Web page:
Utricularia biloba cultivation

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I acquired some terrestrially-grown Utricularia biloba about a month ago and flooded it, which caused significant lengthening of the leaves, but the plant hasn't really grown since then.


I am growing it in a 8-cm glass jar with peat and keep it underwater constantly, with the water level varying from 1 to 3 cm. After the initial growth spurt from flooding the plant, it hasn't really changed much. None of the leaves seem to have died but the plant doesn't seem to be spreading or making new growth. This is my first affixed aquatic so I'm not really sure how they spread.


The plant is kept on a northwestern-facing windowsill which gets plenty of sun during the day. Temperatures vary from about 12 to 23 degrees since the window is kept open all the time.


I'm not sure what is stopping the plant from growing. Could it be the lower temperatures since it is wintertime here? I could move the plant to a larger tub but it wouldn't fit on the windowsill so I would have to move it somewhere else where it would receive less sunlight.



Here is a picture of the plant right now (the yellow color on the leaves is due to the desk lamp)




Also, does anyone who grows biloba ever have it grow really long like in this thread? http://www.cpukforum.com/forum/index.php?showtopic=18649  Is it just a matter of adjusting the water level?

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U. biloba does not have to be grown much submerged. It prefers to have water on the soil level and only occasionally, temporarily submerged in 0,5-1cm water. But it will grow just fine with water constantly near the soil level.


It depends on what you want to have, an aquatic looking plant or a flowering one. Have a look here: http://www.cpukforum.com/forum/index.php?showtopic=47987

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I looked at that thread before getting my plant. It seems like I got the plant around the same time of year as you. Besides the differences in temperature, it appears that my setup is rather similar to yours.


How fast did biloba grow for you? You said that it filled the pot before summer, but did the growth pick up once the weather warmed up? If the plant's growth normally slows down during the colder months then I have no worries.

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  • 3 weeks later...



I grow my plant in a tank for more than a decade now. The substrate level is much higher on one end than on the other one so that the plants can grow in their preferred water level range. The water level is not really constant but nevertheless it is easy to see that U. biloba grows well submerged whereas the flower stalks usually develop in the half of the tank with the higher substrate level.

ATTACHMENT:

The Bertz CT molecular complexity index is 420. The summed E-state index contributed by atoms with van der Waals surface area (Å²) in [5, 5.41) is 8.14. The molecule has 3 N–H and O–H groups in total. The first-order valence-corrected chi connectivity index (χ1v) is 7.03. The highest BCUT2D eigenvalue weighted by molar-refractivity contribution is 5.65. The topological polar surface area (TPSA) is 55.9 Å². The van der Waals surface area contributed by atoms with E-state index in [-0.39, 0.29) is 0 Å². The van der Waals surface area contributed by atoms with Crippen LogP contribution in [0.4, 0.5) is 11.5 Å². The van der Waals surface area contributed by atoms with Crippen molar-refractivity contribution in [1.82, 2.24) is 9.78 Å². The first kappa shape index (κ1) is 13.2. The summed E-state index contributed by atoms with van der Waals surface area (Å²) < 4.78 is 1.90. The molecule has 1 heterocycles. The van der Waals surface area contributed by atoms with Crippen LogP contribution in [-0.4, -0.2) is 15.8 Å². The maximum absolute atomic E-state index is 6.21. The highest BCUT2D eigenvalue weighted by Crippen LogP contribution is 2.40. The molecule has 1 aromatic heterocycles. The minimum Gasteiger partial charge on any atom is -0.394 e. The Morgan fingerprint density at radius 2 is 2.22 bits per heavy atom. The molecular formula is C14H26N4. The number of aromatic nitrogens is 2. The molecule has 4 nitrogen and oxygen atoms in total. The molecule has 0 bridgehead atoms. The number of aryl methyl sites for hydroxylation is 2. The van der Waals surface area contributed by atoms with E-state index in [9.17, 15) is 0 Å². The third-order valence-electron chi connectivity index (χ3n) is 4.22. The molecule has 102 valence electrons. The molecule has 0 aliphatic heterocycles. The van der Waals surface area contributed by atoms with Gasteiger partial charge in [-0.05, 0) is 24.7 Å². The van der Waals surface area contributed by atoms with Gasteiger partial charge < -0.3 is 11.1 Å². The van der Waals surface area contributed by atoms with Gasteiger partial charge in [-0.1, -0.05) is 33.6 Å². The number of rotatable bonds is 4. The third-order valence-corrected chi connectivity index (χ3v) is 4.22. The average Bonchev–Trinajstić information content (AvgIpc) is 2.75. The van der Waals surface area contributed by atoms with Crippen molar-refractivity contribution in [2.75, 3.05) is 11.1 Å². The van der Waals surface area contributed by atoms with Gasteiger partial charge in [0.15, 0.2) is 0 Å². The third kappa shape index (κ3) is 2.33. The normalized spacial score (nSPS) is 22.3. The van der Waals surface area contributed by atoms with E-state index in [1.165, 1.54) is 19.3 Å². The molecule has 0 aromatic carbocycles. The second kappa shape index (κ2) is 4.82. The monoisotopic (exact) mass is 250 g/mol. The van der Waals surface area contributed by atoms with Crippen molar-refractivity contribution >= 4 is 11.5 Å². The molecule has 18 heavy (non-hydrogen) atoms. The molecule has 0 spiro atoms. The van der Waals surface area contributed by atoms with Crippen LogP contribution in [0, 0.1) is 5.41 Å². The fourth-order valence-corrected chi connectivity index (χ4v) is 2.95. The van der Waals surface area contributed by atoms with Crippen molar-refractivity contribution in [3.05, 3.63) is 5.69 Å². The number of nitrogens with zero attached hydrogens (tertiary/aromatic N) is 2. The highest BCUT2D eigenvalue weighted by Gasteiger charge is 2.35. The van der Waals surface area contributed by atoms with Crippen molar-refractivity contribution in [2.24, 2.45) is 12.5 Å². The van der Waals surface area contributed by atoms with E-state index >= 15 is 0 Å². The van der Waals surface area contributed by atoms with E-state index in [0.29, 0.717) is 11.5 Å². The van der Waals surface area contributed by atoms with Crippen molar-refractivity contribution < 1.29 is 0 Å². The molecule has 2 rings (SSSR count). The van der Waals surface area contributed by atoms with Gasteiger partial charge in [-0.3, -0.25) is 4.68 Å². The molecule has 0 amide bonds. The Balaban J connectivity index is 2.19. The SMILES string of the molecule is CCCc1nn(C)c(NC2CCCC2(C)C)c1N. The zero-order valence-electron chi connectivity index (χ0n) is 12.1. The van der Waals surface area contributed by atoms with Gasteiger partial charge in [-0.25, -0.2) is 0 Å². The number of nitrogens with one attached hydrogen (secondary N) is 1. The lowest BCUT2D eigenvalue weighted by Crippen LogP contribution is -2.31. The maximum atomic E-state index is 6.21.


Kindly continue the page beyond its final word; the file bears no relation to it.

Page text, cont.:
Here is some pictures I made in 2005. The tank still looks very much the same, although some erosion took place as the sand layer is about 3 cm thick at the deepest part of the water level:







The substrate is pure peat with a thick layer of sand (2-3 mm diameter). Currently, I have U. biloba, U. fulva and U. gibba plus U. subulata as invader growing in the tank. The first 3 species are all in flower although not as much as it was in fall when U. biloba presented about 20 flower stalks.

All I do is to fill in some water once the substrate surface at the lower end is no longer covered with water.


This tank needs a bit more space than just a pot (20 x 30 cm), but maybe it can serve as an inspiration to create something which fits into your space.




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Actually, initially I had some algae forming and I removed them manually from time to time. But not so for the past 5 or more years under the same conditions. All I need to do now is to add some water from time to time and to move the tank in spring into my wintergarden and in late fall in some place protected from frost (even though the plants will mist likely survive mild frost, the tank may not...). It is spending this winter in the shelves under fluorescent bulbs, but I also had it without extra lights in previous winters.

It really is a very easy to maintain tank. Initially I changed water after a few months (e.g. to reduce the algae), but it is long ago that I did that the last time.


Certain minerals should accumulate over the years, even if they are just contained in small amounts in the water I use for watering, but so far I did not observe any problems which might be caused by that.

However, the pictures I posted were made a couple of years (or so) after starting the tank. Originally I made it for U. volubilis, but that species was very difficult to maintain for me in the long term. the Aldrovanda you see on the picture were ok, but I lost them at some stage. U. biloba and U. gibba really grow very well in there for many years now. U. fulva is a more recent addition (about 1.5 years ago), so I can not say much about the long term success.


Best regards


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